# Proving that an accumulation point of a set is either an interior point or a boundary point of the set.

Prove that an accumulation point of a set $$S$$ is either an interior point of $$S$$ or a boundary point of $$S$$.

Proof:

Let $$x \in S\prime$$.

Suppose $$x \notin intS$$

Then for all $$\epsilon \gt 0$$, $$N(x;\epsilon)\backslash\{x\} \cap S \neq \emptyset$$

This must mean $$N(x;\epsilon) \cap S \neq \emptyset$$ since $$N(x;\epsilon)\backslash\{x\} \subseteq N(x;\epsilon)$$.

Since $$x \notin int S$$, we cannot have $$N(x;\epsilon) \subseteq S$$ which implies $$N(x;\epsilon) \cap \Bbb R \backslash S \neq \emptyset$$.

$$\therefore$$ $$x$$ is a boundary point of $$S$$.

Okay so I figured out the proof with some help.

• Check that interior points and boundary points are indeed accumulation point...than what happens if $x$ does not belong to the closure of your set? – Giuseppe Bargagnati Mar 12 at 23:58
• In any topological space $X,$ metrizable or not, if $A\subset X$ then (by definition) $\partial A=\partial (X$ \ $A) =\overline A \cap \overline {X\setminus A}.$ The sets int($A$), int ($X$ \ $A), \partial A$ are pair-wise disjoint and their union is $X$ . And $\overline X=$int($X)\cup \partial X,$ and similarly $\overline {X \setminus A}=$int ($X$ \ $A)\cup \partial (X$ \ $A$)=int ($X$ \ $A)\cup \partial A.$ – DanielWainfleet Mar 13 at 5:34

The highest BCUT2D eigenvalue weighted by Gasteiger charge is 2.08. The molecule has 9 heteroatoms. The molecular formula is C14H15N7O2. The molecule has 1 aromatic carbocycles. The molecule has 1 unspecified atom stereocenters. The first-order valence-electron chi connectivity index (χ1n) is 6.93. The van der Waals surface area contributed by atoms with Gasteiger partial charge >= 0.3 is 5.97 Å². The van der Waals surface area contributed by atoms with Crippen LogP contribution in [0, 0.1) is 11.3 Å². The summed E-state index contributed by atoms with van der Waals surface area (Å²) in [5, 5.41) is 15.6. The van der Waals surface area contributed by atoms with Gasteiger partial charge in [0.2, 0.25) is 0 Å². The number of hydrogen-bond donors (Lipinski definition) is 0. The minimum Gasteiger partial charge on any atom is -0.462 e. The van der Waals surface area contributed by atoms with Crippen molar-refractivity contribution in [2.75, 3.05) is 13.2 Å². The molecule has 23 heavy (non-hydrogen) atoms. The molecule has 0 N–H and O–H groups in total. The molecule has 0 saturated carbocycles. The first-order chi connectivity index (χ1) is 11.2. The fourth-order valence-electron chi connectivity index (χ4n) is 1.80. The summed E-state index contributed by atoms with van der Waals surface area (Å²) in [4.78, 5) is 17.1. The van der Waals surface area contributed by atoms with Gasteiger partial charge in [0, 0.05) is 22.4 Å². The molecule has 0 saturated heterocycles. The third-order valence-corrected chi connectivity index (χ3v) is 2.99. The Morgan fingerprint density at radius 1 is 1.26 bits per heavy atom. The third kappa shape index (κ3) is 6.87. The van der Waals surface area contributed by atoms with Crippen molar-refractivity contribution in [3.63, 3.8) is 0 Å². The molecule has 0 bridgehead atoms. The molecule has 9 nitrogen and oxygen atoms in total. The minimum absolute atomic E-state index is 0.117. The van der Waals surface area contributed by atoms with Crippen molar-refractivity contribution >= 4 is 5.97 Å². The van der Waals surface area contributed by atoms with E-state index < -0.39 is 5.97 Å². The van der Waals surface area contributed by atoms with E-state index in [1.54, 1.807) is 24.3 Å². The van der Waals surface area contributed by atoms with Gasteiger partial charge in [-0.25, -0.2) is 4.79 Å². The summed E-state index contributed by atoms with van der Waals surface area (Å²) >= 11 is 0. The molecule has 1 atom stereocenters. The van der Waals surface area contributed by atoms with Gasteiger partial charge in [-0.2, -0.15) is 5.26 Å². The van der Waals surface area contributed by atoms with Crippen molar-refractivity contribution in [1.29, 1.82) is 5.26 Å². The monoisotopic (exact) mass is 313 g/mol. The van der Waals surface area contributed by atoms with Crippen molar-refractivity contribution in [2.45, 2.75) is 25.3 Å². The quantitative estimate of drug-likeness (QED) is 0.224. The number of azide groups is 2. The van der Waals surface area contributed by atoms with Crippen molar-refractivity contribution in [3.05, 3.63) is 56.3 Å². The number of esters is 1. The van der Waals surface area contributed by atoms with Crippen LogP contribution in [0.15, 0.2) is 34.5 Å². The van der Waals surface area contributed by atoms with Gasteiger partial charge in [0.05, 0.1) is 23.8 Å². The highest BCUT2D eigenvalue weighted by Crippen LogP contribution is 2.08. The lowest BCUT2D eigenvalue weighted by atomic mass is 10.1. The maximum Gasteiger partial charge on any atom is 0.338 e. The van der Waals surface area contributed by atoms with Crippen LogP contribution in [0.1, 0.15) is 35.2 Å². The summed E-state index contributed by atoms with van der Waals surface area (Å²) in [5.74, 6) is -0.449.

Take $$x$$ and accumulation point of $$S$$. By definition, for all neighborhood $$V$$ of $$x$$ holds $$V\setminus\{x\}\cap S\neq\emptyset$$. If there exist a neighborhood $$V_0$$ of $$x$$ such that $$x\in V_0\subseteq S$$ then clearly $$x$$ is an interior point of $$S$$. In the other way, if for all neighborhood $$V$$ of $$x$$ holds that $$V\not\subseteq S$$ then $$V\cap (X\setminus S)\neq\emptyset$$. Therefore, $$x$$ is a boundary point.